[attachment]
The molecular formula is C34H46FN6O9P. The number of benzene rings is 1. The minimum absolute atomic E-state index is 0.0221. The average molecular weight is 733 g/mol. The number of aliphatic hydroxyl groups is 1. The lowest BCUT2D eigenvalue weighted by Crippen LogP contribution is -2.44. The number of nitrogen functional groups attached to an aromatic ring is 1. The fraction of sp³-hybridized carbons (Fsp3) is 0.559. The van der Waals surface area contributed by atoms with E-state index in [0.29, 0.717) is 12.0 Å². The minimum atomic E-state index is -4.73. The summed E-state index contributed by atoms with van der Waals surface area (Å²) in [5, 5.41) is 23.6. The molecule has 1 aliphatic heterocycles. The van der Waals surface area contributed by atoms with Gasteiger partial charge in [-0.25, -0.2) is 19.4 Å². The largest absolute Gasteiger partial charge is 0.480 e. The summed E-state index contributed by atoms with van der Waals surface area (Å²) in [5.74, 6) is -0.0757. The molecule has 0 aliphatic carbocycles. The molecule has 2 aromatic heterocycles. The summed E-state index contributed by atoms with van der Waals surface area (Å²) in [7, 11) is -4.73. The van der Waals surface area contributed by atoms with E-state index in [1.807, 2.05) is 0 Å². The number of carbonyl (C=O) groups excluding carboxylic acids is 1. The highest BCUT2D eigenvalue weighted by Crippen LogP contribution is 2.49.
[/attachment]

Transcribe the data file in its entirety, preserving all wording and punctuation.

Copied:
The molecular formula is C34H46FN6O9P. The number of benzene rings is 1. The minimum absolute atomic E-state index is 0.0221. The average molecular weight is 733 g/mol. The number of aliphatic hydroxyl groups is 1. The lowest BCUT2D eigenvalue weighted by Crippen LogP contribution is -2.44. The number of nitrogen functional groups attached to an aromatic ring is 1. The fraction of sp³-hybridized carbons (Fsp3) is 0.559. The van der Waals surface area contributed by atoms with E-state index in [0.29, 0.717) is 12.0 Å². The minimum atomic E-state index is -4.73. The summed E-state index contributed by atoms with van der Waals surface area (Å²) in [5, 5.41) is 23.6. The molecule has 1 aliphatic heterocycles. The van der Waals surface area contributed by atoms with Gasteiger partial charge in [-0.25, -0.2) is 19.4 Å². The largest absolute Gasteiger partial charge is 0.480 e. The summed E-state index contributed by atoms with van der Waals surface area (Å²) in [5.74, 6) is -0.0757. The molecule has 0 aliphatic carbocycles. The molecule has 2 aromatic heterocycles. The summed E-state index contributed by atoms with van der Waals surface area (Å²) in [7, 11) is -4.73. The van der Waals surface area contributed by atoms with E-state index in [1.807, 2.05) is 0 Å². The number of carbonyl (C=O) groups excluding carboxylic acids is 1. The highest BCUT2D eigenvalue weighted by Crippen LogP contribution is 2.49.